On May 26, 1998, Appellant filed a timely pro se PCRA petition. At that same time, Appellant through counsel, Robert Dunham, Esquire, requested that the court appoint the Center for Legal Education, Advocacy Defense Assistance (CLEADA) to represent Appellant and that the court issue a stay of the execution previously issued by Governor Thomas Ridge. While the Commonwealth did not oppose the stay of execution, the Commonwealth did oppose the request for specific counsel. The trial court granted the motion for stay and appointed John DiSantis, Esquire, from the Chester County Conflict Counsel list to represent Appellant. On November 12, 1998, Mr. DiSantis filed an amended PCRA petition on behalf of Appellant. Several continuances were requested by Appellant, and finally, on July 13, 2000, an evidentiary hearing was held. On September 15, 2000, Thomas J. Wagner, Esquire, from the Chester County Conflict Counsel list was appointed to represent Appellant due to Mr. DiSantis' withdrawal from the list. On October 19, 2000, the PCRA court denied relief. Significantly, the PCRA court determined that numerous claims raised in the PCRA petition were previously litigated or waived because they were not supported by any testimony or evidence at the PCRA hearing. The PCRA court did, however, address four claims of trial counsel's alleged ineffectiveness during the penalty phase and two constitutional claims asserted in the petition. On November 16, 2000, Mr. Wagner filed a notice of appeal on behalf of Appellant.
Here, Appellant's judgment became final, for purposes of the PCRA, on or about April 20, 1998, the date the United States Supreme Court denied certiorari. Commonwealth v. Yarris, 557 Pa. 12, 731 A.2d 581 (1999); 42 Pa.C.S. § 9545(b)(3). Accordingly, as this is Appellant's first PCRA petition and because it was filed on May 26, 1998, within one year of the pivotal date, it is considered timely filed.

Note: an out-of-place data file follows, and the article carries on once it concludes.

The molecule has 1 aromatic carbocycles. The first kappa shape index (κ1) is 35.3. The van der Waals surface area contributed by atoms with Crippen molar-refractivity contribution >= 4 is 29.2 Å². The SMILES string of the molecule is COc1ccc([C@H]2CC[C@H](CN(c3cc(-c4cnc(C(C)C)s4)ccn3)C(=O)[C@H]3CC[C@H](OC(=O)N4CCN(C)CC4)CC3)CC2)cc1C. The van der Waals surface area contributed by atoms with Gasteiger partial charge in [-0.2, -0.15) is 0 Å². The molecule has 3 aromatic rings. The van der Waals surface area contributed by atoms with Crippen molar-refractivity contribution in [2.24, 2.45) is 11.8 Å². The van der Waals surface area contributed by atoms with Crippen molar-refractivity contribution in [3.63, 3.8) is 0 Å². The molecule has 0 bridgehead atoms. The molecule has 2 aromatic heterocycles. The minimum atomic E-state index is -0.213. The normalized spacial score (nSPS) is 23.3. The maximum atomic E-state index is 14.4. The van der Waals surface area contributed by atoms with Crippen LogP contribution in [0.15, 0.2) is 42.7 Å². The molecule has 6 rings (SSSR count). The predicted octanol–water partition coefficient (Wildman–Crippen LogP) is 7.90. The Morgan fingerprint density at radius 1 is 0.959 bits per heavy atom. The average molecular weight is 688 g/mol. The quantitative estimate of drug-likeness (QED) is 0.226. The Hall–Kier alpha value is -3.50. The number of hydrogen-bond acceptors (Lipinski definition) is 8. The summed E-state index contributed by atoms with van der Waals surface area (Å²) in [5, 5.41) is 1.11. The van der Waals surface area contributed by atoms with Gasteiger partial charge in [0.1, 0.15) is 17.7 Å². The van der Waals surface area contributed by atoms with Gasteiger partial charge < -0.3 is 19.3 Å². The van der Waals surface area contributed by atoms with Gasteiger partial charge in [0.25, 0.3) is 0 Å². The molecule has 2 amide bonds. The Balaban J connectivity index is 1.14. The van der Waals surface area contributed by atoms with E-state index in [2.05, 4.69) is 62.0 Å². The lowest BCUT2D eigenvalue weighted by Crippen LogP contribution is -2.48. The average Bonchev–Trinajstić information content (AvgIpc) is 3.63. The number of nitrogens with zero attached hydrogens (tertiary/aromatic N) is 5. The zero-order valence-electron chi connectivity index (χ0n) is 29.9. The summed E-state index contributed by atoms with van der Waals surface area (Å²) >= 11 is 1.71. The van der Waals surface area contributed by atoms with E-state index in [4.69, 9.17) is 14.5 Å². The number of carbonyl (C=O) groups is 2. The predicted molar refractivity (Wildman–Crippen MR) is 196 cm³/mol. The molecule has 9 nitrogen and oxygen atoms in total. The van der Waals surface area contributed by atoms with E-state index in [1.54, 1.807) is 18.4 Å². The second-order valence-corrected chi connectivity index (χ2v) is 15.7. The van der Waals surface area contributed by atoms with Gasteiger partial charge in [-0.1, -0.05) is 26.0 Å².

In May of 2000, Christi A. Charpentier, Esquire, entered her appearance on behalf of Appellant. Ms. Charpentier subsequently filed a brief in this Court.
In order to be eligible for PCRA relief, a petitioner must plead and prove by a preponderance of the evidence that his conviction or sentence arose from one or more of the errors listed at 42 Pa.C.S. § 9543(a)(2) and that the issues have not been finally litigated or waived. Commonwealth v. Morales, 549 Pa. 400, 701 A.2d 516 (1997). A claim is deemed previously litigated under the PCRA if the highest appellate court in which the petitioner could have had review as a matter of right has ruled on the merits of the issue. 42 Pa.C.S. § 9544(a)(2). An allegation is deemed waived "if the petitioner could have raised it but failed to do so before trial, at trial, during unitary review, on appeal or in a prior state postconviction proceeding." 42 Pa.C.S. § 9544(b). We further note that, pursuant to Commonwealth v. Albrecht, 554 Pa. 31, 720 A.2d 693 (1998), the relaxed waiver rule is no longer applicable to PCRA appeals, and therefore, any claims that have been waived by Appellant are beyond the power of this Court to review under the terms of the PCRA.